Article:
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American Decorative Arts
Maker: James Tabele, w. 1794-1803

Sideboard

1799–1803

Mahogany; top, drawer and door fronts, case front, mahogany veneer with light- and dark- wood inlays; drawer sides and backs, other elements, yellow poplar; drawer fronts and backs, other elements, eastern white pine; top front rail at each side, ash.

40 13/16 × 79 3/16 × 29 7/8 in. (103.6 × 201.2 × 75.9 cm)
Mabel Brady Garvan Collection
1930.2204
The end of the eighteenth century saw the introduction of the sideboard, a complex furniture form for the storage and display of silver, dishes, glasses, tablecloths, bottles, chamber pots, and other accoutrements necessary for dining. This sideboard labeled by James Tabele is one of the most elaborate surviving examples from New York, with its extra set of legs, pictorial inlays, arched tambour opening, and an intricate, curving facade.
Geography: 
Made in New York, New York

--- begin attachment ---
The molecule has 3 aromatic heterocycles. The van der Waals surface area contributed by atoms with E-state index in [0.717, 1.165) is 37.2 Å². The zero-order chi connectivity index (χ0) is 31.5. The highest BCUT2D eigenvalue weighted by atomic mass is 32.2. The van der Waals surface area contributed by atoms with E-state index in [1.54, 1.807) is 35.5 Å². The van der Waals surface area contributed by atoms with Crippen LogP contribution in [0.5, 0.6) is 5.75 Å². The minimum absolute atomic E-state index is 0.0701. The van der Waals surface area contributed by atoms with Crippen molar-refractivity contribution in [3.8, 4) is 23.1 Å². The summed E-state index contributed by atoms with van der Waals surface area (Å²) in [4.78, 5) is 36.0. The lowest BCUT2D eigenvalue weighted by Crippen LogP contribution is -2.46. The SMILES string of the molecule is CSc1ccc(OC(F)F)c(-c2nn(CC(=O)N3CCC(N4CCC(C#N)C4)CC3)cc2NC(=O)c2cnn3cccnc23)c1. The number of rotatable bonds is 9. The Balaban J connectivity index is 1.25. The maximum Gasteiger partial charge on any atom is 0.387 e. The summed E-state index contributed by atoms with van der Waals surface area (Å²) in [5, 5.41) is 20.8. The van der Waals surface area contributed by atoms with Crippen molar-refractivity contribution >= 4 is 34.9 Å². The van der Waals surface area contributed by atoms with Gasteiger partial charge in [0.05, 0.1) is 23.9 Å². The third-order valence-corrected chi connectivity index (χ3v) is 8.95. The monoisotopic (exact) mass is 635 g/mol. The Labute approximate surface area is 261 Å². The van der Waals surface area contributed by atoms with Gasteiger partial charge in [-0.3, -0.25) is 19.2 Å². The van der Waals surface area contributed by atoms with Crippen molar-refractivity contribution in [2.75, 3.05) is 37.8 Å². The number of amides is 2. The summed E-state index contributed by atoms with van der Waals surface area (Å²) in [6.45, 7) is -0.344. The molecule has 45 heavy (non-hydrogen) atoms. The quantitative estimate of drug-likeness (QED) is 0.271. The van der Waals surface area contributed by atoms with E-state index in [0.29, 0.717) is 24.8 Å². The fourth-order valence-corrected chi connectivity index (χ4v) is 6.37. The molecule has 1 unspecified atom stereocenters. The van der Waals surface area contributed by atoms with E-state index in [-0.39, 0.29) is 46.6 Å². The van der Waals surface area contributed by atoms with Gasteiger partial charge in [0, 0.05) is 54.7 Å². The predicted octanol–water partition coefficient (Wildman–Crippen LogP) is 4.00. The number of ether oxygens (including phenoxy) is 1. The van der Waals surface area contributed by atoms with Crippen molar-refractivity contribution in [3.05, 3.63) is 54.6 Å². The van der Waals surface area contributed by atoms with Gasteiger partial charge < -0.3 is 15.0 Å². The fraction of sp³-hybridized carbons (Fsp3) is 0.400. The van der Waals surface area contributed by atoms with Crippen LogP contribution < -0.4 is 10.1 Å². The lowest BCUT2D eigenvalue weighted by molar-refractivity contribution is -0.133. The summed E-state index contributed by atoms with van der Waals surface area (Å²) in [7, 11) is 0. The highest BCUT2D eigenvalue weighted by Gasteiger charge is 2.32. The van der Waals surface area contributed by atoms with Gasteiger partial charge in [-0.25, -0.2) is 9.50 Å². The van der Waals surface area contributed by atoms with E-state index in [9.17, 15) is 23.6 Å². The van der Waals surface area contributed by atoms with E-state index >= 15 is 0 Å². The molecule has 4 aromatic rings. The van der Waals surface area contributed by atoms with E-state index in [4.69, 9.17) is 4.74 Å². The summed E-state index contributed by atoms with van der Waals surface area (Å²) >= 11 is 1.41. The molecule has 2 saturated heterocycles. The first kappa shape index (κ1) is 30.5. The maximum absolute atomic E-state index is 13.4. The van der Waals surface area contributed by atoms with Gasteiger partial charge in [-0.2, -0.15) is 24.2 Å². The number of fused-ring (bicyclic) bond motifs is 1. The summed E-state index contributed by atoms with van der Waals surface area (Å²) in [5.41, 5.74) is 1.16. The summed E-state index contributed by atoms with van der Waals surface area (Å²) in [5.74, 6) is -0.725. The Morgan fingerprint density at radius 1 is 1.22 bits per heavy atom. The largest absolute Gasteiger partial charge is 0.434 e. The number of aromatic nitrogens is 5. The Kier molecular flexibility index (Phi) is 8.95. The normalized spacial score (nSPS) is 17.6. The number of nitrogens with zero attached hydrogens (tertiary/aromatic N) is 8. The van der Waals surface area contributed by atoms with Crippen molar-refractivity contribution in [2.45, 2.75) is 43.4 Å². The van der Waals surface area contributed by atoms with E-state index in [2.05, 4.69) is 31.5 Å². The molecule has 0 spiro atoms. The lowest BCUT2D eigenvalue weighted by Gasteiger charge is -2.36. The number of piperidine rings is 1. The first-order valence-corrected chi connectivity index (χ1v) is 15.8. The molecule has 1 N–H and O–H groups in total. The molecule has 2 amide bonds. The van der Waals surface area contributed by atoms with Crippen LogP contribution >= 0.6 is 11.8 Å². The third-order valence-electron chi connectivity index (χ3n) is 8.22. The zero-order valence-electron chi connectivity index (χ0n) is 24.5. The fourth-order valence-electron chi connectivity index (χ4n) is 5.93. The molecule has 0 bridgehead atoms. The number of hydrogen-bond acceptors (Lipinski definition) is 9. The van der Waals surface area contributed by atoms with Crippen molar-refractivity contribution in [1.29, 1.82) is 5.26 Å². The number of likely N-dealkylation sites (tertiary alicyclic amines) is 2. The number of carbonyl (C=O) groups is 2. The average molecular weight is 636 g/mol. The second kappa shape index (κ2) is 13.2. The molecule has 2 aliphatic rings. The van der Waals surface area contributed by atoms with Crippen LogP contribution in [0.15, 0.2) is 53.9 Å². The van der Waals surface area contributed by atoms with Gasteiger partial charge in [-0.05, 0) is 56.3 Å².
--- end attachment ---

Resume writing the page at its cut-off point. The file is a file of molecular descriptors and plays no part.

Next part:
Status: 
On view
Culture: 
American
Period: 
18th–19th century
Classification: 
Furniture
Provenance: 

The sideboard may have been owned in the 1920s by the family of a Mrs. F. C. Adler of Gansevoort, N. Y. It was sold by dealer Charles Woolsey Lyon, New York, to Francis P. Garvan, New York. Gift in 1930 to Yale University Art Gallery, New Haven, Conn.

Bibliography: 

Charles Messer Stow, “Labels: Parcels of Serious Collecting,” Antiquarian 14 (February 1930): 53, ill.

Gerald W. R. Ward, American Case Furniture in the Mabel Brady Garvan and Other Collections at Yale University (New Haven, Conn.: Yale University Art Gallery, 1988), 413, 420–22, no. 217, ill.

Note: This electronic record was created from historic documentation that does not necessarily reflect the Yale University Art Gallery’s complete or current knowledge about the object. Review and updating of such records is ongoing.